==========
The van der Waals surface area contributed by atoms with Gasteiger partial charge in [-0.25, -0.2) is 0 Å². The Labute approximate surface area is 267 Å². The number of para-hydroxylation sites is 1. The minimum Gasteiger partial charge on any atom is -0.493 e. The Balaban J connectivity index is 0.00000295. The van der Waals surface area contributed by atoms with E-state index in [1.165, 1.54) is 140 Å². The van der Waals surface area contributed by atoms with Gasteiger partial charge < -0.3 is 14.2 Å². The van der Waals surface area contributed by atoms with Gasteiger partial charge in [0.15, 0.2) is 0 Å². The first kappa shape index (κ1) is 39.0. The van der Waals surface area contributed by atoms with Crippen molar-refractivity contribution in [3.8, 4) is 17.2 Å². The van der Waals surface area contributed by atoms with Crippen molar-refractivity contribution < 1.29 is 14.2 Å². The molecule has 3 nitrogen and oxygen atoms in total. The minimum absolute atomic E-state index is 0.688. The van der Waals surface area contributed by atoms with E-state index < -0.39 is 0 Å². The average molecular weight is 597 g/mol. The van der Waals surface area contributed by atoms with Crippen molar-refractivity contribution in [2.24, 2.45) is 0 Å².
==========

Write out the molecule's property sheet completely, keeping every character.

The van der Waals surface area contributed by atoms with Gasteiger partial charge in [-0.25, -0.2) is 0 Å². The Labute approximate surface area is 267 Å². The number of para-hydroxylation sites is 1. The minimum Gasteiger partial charge on any atom is -0.493 e. The Balaban J connectivity index is 0.00000295. The van der Waals surface area contributed by atoms with E-state index in [1.165, 1.54) is 140 Å². The van der Waals surface area contributed by atoms with Gasteiger partial charge < -0.3 is 14.2 Å². The van der Waals surface area contributed by atoms with Gasteiger partial charge in [0.15, 0.2) is 0 Å². The first kappa shape index (κ1) is 39.0. The van der Waals surface area contributed by atoms with Crippen molar-refractivity contribution in [3.8, 4) is 17.2 Å². The van der Waals surface area contributed by atoms with Crippen molar-refractivity contribution < 1.29 is 14.2 Å². The molecule has 3 nitrogen and oxygen atoms in total. The minimum absolute atomic E-state index is 0.688. The van der Waals surface area contributed by atoms with E-state index < -0.39 is 0 Å². The average molecular weight is 597 g/mol. The van der Waals surface area contributed by atoms with Crippen molar-refractivity contribution in [2.24, 2.45) is 0 Å².